Whether you’re the “paying” parent or the “receiving” parent, your child support orders are not set in stone. Imagine your child contracted a serious and costly illness, for example. You might be able to file an appeal to the family law court to adjust your spouse’s child support payments to better reflect a fair reimbursement to cover the costs of your child’s illness.
Here are just a few circumstances in which a court might grant a request for a child support modification:
- You or your ex have experienced a substantial change in the amount of income you’re earning — either for better or for worse. If, for example, your ex is earning substantially more money, you might not need to pay him or her as much child support. Or, if you’re earning substantially more, your ex might demand an increase to the amount you owe.
- You contract a serious or debilitating medical condition that leaves you disabled and unable to work. If you can’t work and earn a living anymore, the court will not expect you to continue paying the same level of child support.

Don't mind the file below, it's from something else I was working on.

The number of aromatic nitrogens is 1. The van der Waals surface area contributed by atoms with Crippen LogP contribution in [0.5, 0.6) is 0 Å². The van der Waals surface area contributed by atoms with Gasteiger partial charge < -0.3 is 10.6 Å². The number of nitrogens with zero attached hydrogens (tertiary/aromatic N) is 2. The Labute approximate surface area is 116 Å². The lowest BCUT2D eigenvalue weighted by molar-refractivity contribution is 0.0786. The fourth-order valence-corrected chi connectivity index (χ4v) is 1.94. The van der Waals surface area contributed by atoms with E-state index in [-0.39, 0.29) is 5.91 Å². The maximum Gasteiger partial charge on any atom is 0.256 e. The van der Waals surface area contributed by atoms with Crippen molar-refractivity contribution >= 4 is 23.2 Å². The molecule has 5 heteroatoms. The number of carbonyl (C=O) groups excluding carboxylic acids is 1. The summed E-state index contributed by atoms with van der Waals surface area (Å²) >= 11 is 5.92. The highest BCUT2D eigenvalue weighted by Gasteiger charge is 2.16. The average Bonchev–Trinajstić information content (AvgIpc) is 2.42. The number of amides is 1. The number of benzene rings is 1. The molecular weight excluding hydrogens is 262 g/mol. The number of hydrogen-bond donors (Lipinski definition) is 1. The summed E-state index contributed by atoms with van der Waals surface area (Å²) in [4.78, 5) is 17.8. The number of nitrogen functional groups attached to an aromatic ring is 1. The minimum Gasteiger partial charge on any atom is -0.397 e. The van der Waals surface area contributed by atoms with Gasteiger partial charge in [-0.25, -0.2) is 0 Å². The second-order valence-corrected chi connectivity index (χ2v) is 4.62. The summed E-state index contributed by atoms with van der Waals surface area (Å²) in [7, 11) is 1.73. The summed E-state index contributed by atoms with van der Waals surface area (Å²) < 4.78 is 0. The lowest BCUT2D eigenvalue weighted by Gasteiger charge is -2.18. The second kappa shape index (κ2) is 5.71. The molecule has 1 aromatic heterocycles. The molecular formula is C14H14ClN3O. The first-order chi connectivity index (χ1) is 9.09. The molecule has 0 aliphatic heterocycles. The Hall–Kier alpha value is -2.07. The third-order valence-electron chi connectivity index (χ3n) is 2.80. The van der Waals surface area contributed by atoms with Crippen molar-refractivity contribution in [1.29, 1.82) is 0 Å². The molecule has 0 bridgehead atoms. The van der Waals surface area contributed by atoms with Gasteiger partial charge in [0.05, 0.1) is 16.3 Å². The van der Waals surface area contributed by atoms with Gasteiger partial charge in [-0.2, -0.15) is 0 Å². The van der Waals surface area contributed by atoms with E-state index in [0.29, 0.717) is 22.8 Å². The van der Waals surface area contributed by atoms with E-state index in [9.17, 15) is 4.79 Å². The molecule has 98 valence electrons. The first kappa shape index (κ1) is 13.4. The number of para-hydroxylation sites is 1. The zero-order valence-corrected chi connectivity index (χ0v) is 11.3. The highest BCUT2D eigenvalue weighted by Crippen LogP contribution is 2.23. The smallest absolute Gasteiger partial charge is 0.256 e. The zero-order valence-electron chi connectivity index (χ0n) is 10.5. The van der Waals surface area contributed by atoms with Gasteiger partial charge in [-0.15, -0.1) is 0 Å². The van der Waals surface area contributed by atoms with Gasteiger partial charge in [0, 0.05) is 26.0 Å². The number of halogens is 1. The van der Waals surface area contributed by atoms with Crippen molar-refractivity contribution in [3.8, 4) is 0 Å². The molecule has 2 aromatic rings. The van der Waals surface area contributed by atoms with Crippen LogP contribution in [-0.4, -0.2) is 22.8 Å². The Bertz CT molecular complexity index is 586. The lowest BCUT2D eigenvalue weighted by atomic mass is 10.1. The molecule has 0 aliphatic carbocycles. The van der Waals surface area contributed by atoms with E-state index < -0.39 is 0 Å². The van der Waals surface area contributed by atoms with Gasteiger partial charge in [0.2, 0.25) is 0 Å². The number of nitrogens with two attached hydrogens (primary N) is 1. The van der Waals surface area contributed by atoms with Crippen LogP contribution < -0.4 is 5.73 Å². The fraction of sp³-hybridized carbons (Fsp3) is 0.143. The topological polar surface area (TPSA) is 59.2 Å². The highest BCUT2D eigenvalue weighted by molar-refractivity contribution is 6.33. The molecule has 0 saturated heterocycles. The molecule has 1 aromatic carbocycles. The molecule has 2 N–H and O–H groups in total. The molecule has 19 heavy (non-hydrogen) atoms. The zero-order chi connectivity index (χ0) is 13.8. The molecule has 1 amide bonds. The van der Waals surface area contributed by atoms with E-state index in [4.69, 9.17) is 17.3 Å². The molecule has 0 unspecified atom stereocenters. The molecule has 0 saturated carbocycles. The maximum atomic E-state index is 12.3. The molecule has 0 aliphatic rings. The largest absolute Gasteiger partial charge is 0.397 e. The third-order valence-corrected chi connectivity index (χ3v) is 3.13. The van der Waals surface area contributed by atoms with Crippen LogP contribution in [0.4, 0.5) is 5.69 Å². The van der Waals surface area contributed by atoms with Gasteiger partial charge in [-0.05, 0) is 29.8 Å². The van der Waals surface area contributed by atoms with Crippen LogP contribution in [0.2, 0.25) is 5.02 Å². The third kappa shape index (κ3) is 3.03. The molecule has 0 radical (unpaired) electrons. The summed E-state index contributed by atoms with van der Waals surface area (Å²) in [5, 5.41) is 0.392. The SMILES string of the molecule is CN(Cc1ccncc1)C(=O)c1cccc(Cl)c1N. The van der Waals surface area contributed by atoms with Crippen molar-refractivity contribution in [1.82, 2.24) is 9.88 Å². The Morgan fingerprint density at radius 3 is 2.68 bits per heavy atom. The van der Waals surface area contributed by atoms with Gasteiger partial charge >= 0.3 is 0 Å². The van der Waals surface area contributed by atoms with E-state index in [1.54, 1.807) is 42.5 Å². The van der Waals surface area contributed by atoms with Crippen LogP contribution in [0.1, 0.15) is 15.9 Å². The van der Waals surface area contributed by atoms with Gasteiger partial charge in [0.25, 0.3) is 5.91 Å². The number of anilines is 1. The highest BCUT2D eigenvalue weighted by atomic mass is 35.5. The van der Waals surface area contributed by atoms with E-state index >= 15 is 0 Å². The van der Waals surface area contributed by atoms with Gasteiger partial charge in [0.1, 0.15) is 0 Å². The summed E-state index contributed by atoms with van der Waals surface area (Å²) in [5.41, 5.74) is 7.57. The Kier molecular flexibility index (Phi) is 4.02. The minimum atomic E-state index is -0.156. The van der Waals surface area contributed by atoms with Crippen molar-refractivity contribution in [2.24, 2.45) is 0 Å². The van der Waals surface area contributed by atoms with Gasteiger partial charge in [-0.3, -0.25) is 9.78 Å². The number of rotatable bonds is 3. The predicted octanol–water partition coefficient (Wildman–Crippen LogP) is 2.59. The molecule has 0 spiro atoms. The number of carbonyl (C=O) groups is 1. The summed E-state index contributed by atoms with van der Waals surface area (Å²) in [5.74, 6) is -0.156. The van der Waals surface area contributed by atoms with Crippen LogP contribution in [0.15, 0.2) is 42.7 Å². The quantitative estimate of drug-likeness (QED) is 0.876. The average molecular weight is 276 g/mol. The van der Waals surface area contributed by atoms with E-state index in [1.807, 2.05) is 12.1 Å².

- Your child’s circumstances change. If your child — for any number of reasons — requires more or less money for his or her care, this could be a basis for a child support modification request.
Do you need to ask for a change in your child support payments? If granted, a court might approve either a permanent or temporary change to your child support arrangements. Before requesting such a modification, make sure you understand what kinds of factors courts consider when deciding a request like this.